The first engagement that naval personnel were involved in was the action at Kororareka on 11 March 1845. Governor Fitzroy ordered the warship HMS Hazard to the town to enforce government control. Heke and Kawiti’s warriors soundly defeated the militia and sailors. In May 1845 the Royal Navy supported British troops in destroying coastal pa that made Heke and Kawiti seek to bring the British to battle inland away from Royal Navy support. On 1 July 1845 the British attacked a fighting pa at Ohaeawai. Sailors brought Congreve rockets which were fired into the pa.
In 1846 during the conflict around Wellington a long boat from the warship HMS Calliope was armed and crewed for action on Porirua Inlet. This was the first naval vessel to be purchased by the colonial government for combat action and was subsequently used on the Whanganui River in 1846.
Six Royal Navy warships were deployed to New Zealand during this period.
The Taranaki War 1860-61
After the initial engagements between March and June, the town of New Plymouth was effectively under siege by the Maori tribes. At this time the support of the Royal Navy was crucial in bring in men, food and supplies for the townspeople. Naval Brigades, comprising Marines and sailors landed from the warships, and played an important part during the campaigns. Able Seaman Odgers won the Victoria Cross during the Naval Brigade’s assault on Waireka Pa.
The Waikato Campaign 1863-1864
The Waikato campaign of 1863-66 created the need for armed and protected vessels on the Waikato River this would mean that the Royal Navy would play a major role in the fighting in the Waikato. Some coastal trading vessels were purchased by the New Zealand government and refitted for the campaign. In addition, three gunboats were specially designed and built in Sydney. They were all shallow draught stern paddle-wheelers and were manned by a mixture of personnel from the Royal Navy, the Waikato Regiments and some civilians. In addition, the Auckland and Onehunga Naval Volunteer units saw active service in the Waikato.
The first steam-powered vessel on the Waikato River was a gunboat crewed by Royal Navy sailors. The gunboat Pioneer was able to bypass the major Maori pa at Meremere and force its evacuation. Armoured barges could be towed upriver protected from musket shots from the Waikato warriors on the banks of the river. Having control of the river also allowed the advancing army to be supplied with food and ammunition.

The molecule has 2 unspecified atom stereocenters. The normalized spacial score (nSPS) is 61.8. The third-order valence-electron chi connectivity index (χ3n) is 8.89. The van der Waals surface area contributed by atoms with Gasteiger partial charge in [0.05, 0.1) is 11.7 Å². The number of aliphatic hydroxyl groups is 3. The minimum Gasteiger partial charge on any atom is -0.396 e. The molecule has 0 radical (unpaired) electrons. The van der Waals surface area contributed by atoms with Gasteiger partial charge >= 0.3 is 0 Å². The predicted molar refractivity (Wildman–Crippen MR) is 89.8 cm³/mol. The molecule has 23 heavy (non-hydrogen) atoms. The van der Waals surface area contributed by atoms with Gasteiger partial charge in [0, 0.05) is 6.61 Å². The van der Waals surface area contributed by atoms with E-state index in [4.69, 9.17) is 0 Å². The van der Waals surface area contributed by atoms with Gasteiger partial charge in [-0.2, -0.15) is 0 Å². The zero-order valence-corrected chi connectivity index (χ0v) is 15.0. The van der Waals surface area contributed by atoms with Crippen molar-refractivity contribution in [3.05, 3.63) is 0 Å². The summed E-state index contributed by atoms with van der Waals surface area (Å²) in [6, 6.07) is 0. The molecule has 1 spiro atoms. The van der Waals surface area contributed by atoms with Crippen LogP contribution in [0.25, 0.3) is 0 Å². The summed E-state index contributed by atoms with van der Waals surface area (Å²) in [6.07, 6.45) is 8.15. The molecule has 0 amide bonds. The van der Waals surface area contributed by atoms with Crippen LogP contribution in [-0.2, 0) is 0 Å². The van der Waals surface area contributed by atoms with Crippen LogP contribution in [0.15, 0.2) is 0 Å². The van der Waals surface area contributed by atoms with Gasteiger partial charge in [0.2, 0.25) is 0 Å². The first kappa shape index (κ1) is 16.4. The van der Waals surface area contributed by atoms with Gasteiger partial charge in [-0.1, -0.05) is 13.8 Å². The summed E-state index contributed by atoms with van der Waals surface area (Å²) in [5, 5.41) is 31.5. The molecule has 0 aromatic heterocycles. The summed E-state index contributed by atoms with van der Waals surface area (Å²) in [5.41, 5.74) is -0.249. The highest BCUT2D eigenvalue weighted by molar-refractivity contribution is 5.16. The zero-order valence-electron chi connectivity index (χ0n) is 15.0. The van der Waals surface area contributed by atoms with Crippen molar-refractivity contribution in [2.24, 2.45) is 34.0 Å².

At the Battle of Rangiriri 20 November 1863 the gunboats Avon and Pioneer bombarded the pa. As the infantry attacks failed, the commanding officer of the force General Cameron called upon the naval brigades to attack. Because the sailors were armed with a cutlass and pistol he thought that they could easily climb into the centre redoubt and successfully conclude the attack. After two brave attempts, the sailors were withdrawn.
As the Waikato tribes withdrew upriver, the gunboats followed them up and landed the British forces at the Kingite capital of Ngaruawhaia. For the rest of the campaign the gunboats patrolled the river and towed barges upriver to keep the land forces supplied.
Tauranga Campaign 1864
In 1864, other tribes decided to support the Maori King movement. The warriors gathered at Tauranga and constructed a fighting pa (known as Gate Pa) in an effort to entice the British to attack. The Royal Navy swiftly moved soldiers to the area. In addition, a Naval Brigade and artillery were landed, comprising over 400 sailors and Royal Marines from four warships. Captain Hamilton RN, commanding officer of HMS Esk, commanded the Naval Brigade. A bombardment was carried out by artillery manned by sailors and soldiers with the ammunition being supplied by the warships.
A general assault on the pa was ordered and Commander Hay of HMS Harrier led the first assault and was wounded. Coxswain Mitchell carried him from the pa, earning the Victoria Cross for his actions. Captain Hamilton brought the reserve force in support, and was killed (the city of Hamilton is named after him). The battle of Gate Pa was a tactical victory for the Maori, but that night they evacuated the fortification and five days later were defeated at Te Ranga.